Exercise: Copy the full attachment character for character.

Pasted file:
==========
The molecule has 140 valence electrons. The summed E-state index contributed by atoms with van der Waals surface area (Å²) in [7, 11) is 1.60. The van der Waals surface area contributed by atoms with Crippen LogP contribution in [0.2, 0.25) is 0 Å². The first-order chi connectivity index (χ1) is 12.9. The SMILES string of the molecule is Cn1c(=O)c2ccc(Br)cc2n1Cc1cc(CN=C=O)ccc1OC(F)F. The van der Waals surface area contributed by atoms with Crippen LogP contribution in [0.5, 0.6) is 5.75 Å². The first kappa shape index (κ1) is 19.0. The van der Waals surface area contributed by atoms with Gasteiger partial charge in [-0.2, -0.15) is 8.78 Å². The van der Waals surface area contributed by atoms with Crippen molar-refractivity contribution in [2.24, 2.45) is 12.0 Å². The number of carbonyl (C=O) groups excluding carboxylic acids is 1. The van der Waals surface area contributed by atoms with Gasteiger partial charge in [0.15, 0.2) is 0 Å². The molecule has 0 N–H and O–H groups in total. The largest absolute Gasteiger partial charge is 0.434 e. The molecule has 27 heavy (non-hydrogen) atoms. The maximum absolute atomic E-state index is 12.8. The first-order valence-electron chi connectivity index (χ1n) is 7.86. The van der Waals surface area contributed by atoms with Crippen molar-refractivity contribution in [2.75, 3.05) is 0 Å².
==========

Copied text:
The molecule has 140 valence electrons. The summed E-state index contributed by atoms with van der Waals surface area (Å²) in [7, 11) is 1.60. The van der Waals surface area contributed by atoms with Crippen LogP contribution in [0.2, 0.25) is 0 Å². The first-order chi connectivity index (χ1) is 12.9. The SMILES string of the molecule is Cn1c(=O)c2ccc(Br)cc2n1Cc1cc(CN=C=O)ccc1OC(F)F. The van der Waals surface area contributed by atoms with Crippen LogP contribution in [0.5, 0.6) is 5.75 Å². The first kappa shape index (κ1) is 19.0. The van der Waals surface area contributed by atoms with Gasteiger partial charge in [-0.2, -0.15) is 8.78 Å². The van der Waals surface area contributed by atoms with Crippen molar-refractivity contribution in [2.24, 2.45) is 12.0 Å². The number of carbonyl (C=O) groups excluding carboxylic acids is 1. The van der Waals surface area contributed by atoms with Gasteiger partial charge in [0.15, 0.2) is 0 Å². The molecule has 0 N–H and O–H groups in total. The largest absolute Gasteiger partial charge is 0.434 e. The molecule has 27 heavy (non-hydrogen) atoms. The maximum absolute atomic E-state index is 12.8. The first-order valence-electron chi connectivity index (χ1n) is 7.86. The van der Waals surface area contributed by atoms with Crippen molar-refractivity contribution in [2.75, 3.05) is 0 Å².